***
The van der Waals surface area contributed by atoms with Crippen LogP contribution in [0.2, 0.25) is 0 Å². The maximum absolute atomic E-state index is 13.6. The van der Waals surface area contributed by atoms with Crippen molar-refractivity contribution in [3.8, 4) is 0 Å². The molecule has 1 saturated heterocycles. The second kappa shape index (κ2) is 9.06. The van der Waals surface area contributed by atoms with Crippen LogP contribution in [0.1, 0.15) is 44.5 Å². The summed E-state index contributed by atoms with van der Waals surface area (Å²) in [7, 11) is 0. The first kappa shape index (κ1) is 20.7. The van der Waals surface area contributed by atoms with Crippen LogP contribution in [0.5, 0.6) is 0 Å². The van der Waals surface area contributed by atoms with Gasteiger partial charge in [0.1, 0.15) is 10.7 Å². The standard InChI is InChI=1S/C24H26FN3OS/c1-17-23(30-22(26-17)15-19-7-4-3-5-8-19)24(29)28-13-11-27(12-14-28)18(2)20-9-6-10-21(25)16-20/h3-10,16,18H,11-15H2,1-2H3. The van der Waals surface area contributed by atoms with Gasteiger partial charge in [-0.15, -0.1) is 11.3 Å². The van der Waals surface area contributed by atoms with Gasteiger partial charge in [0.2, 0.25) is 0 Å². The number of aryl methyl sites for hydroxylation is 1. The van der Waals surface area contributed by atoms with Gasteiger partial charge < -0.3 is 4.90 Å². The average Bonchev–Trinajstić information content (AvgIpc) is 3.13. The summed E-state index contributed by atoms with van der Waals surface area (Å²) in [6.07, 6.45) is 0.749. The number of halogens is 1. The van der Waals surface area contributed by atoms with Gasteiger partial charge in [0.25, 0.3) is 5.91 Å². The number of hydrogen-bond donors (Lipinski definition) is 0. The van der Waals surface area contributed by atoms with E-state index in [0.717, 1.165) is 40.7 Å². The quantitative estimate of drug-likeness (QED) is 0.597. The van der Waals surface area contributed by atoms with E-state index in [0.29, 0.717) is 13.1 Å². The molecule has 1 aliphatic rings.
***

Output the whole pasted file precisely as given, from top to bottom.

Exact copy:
The van der Waals surface area contributed by atoms with Crippen LogP contribution in [0.2, 0.25) is 0 Å². The maximum absolute atomic E-state index is 13.6. The van der Waals surface area contributed by atoms with Crippen molar-refractivity contribution in [3.8, 4) is 0 Å². The molecule has 1 saturated heterocycles. The second kappa shape index (κ2) is 9.06. The van der Waals surface area contributed by atoms with Crippen LogP contribution in [0.1, 0.15) is 44.5 Å². The summed E-state index contributed by atoms with van der Waals surface area (Å²) in [7, 11) is 0. The first kappa shape index (κ1) is 20.7. The van der Waals surface area contributed by atoms with Crippen LogP contribution in [0.5, 0.6) is 0 Å². The van der Waals surface area contributed by atoms with Gasteiger partial charge in [0.1, 0.15) is 10.7 Å². The standard InChI is InChI=1S/C24H26FN3OS/c1-17-23(30-22(26-17)15-19-7-4-3-5-8-19)24(29)28-13-11-27(12-14-28)18(2)20-9-6-10-21(25)16-20/h3-10,16,18H,11-15H2,1-2H3. The van der Waals surface area contributed by atoms with Gasteiger partial charge in [-0.15, -0.1) is 11.3 Å². The van der Waals surface area contributed by atoms with Gasteiger partial charge in [0.2, 0.25) is 0 Å². The number of aryl methyl sites for hydroxylation is 1. The van der Waals surface area contributed by atoms with Gasteiger partial charge < -0.3 is 4.90 Å². The average Bonchev–Trinajstić information content (AvgIpc) is 3.13. The summed E-state index contributed by atoms with van der Waals surface area (Å²) in [6.07, 6.45) is 0.749. The number of halogens is 1. The van der Waals surface area contributed by atoms with Gasteiger partial charge in [0.25, 0.3) is 5.91 Å². The number of hydrogen-bond donors (Lipinski definition) is 0. The van der Waals surface area contributed by atoms with E-state index in [0.717, 1.165) is 40.7 Å². The quantitative estimate of drug-likeness (QED) is 0.597. The van der Waals surface area contributed by atoms with E-state index in [0.29, 0.717) is 13.1 Å². The molecule has 1 aliphatic rings.